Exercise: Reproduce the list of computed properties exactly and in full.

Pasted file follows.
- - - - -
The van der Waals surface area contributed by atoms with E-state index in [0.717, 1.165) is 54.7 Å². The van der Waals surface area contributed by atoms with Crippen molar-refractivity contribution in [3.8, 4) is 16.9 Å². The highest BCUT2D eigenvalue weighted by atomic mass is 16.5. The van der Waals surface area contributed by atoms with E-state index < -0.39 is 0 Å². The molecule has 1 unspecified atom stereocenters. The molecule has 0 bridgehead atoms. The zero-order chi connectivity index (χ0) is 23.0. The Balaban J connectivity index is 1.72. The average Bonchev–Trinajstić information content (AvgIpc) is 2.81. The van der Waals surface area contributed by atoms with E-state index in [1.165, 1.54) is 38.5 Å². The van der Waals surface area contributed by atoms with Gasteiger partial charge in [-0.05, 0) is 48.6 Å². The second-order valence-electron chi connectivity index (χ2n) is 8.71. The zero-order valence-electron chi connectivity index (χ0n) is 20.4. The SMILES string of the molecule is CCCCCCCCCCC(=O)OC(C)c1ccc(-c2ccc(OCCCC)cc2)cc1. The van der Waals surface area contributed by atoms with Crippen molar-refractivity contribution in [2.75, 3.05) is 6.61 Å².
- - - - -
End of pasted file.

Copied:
The van der Waals surface area contributed by atoms with E-state index in [0.717, 1.165) is 54.7 Å². The van der Waals surface area contributed by atoms with Crippen molar-refractivity contribution in [3.8, 4) is 16.9 Å². The highest BCUT2D eigenvalue weighted by atomic mass is 16.5. The van der Waals surface area contributed by atoms with E-state index < -0.39 is 0 Å². The molecule has 1 unspecified atom stereocenters. The molecule has 0 bridgehead atoms. The zero-order chi connectivity index (χ0) is 23.0. The Balaban J connectivity index is 1.72. The average Bonchev–Trinajstić information content (AvgIpc) is 2.81. The van der Waals surface area contributed by atoms with E-state index in [1.165, 1.54) is 38.5 Å². The van der Waals surface area contributed by atoms with Gasteiger partial charge in [-0.05, 0) is 48.6 Å². The second-order valence-electron chi connectivity index (χ2n) is 8.71. The zero-order valence-electron chi connectivity index (χ0n) is 20.4. The SMILES string of the molecule is CCCCCCCCCCC(=O)OC(C)c1ccc(-c2ccc(OCCCC)cc2)cc1. The van der Waals surface area contributed by atoms with Crippen molar-refractivity contribution in [2.75, 3.05) is 6.61 Å².